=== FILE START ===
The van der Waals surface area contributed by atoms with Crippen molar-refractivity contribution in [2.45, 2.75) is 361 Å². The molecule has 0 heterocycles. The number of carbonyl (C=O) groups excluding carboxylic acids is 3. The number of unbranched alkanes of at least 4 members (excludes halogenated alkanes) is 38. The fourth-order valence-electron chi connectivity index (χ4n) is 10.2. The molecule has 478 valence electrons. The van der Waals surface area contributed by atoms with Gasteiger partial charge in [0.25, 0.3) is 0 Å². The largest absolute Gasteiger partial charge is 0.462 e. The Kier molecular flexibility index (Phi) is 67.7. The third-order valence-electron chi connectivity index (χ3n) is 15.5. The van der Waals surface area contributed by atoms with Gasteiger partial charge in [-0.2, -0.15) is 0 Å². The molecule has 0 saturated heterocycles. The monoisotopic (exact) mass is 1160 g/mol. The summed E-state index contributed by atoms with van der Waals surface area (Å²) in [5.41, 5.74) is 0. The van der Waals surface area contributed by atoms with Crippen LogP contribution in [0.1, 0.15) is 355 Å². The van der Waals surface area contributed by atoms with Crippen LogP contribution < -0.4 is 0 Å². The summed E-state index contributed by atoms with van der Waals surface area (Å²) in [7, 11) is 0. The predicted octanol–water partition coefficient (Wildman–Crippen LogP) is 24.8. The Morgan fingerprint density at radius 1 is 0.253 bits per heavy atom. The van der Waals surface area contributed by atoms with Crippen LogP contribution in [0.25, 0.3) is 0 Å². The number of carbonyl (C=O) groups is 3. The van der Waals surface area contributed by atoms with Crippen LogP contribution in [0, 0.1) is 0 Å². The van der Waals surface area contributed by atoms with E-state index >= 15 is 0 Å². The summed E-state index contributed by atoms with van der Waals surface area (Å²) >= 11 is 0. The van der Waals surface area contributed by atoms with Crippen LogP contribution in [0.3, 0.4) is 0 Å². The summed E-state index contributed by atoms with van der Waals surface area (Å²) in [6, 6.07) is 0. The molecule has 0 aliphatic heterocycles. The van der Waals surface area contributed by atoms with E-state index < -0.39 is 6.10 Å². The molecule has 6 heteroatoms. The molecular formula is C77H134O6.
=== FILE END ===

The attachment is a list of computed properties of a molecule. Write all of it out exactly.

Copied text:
The van der Waals surface area contributed by atoms with Crippen molar-refractivity contribution in [2.45, 2.75) is 361 Å². The molecule has 0 heterocycles. The number of carbonyl (C=O) groups excluding carboxylic acids is 3. The number of unbranched alkanes of at least 4 members (excludes halogenated alkanes) is 38. The fourth-order valence-electron chi connectivity index (χ4n) is 10.2. The molecule has 478 valence electrons. The van der Waals surface area contributed by atoms with Gasteiger partial charge in [0.25, 0.3) is 0 Å². The largest absolute Gasteiger partial charge is 0.462 e. The Kier molecular flexibility index (Phi) is 67.7. The third-order valence-electron chi connectivity index (χ3n) is 15.5. The van der Waals surface area contributed by atoms with Gasteiger partial charge in [-0.2, -0.15) is 0 Å². The molecule has 0 saturated heterocycles. The monoisotopic (exact) mass is 1160 g/mol. The summed E-state index contributed by atoms with van der Waals surface area (Å²) in [5.41, 5.74) is 0. The van der Waals surface area contributed by atoms with Crippen LogP contribution in [0.1, 0.15) is 355 Å². The van der Waals surface area contributed by atoms with Crippen LogP contribution < -0.4 is 0 Å². The summed E-state index contributed by atoms with van der Waals surface area (Å²) in [7, 11) is 0. The predicted octanol–water partition coefficient (Wildman–Crippen LogP) is 24.8. The Morgan fingerprint density at radius 1 is 0.253 bits per heavy atom. The van der Waals surface area contributed by atoms with Crippen LogP contribution in [0.25, 0.3) is 0 Å². The number of carbonyl (C=O) groups is 3. The van der Waals surface area contributed by atoms with Crippen LogP contribution in [0, 0.1) is 0 Å². The van der Waals surface area contributed by atoms with E-state index >= 15 is 0 Å². The summed E-state index contributed by atoms with van der Waals surface area (Å²) >= 11 is 0. The van der Waals surface area contributed by atoms with Crippen LogP contribution in [0.3, 0.4) is 0 Å². The summed E-state index contributed by atoms with van der Waals surface area (Å²) in [6, 6.07) is 0. The molecule has 0 aliphatic heterocycles. The van der Waals surface area contributed by atoms with E-state index < -0.39 is 6.10 Å². The molecule has 6 heteroatoms. The molecular formula is C77H134O6.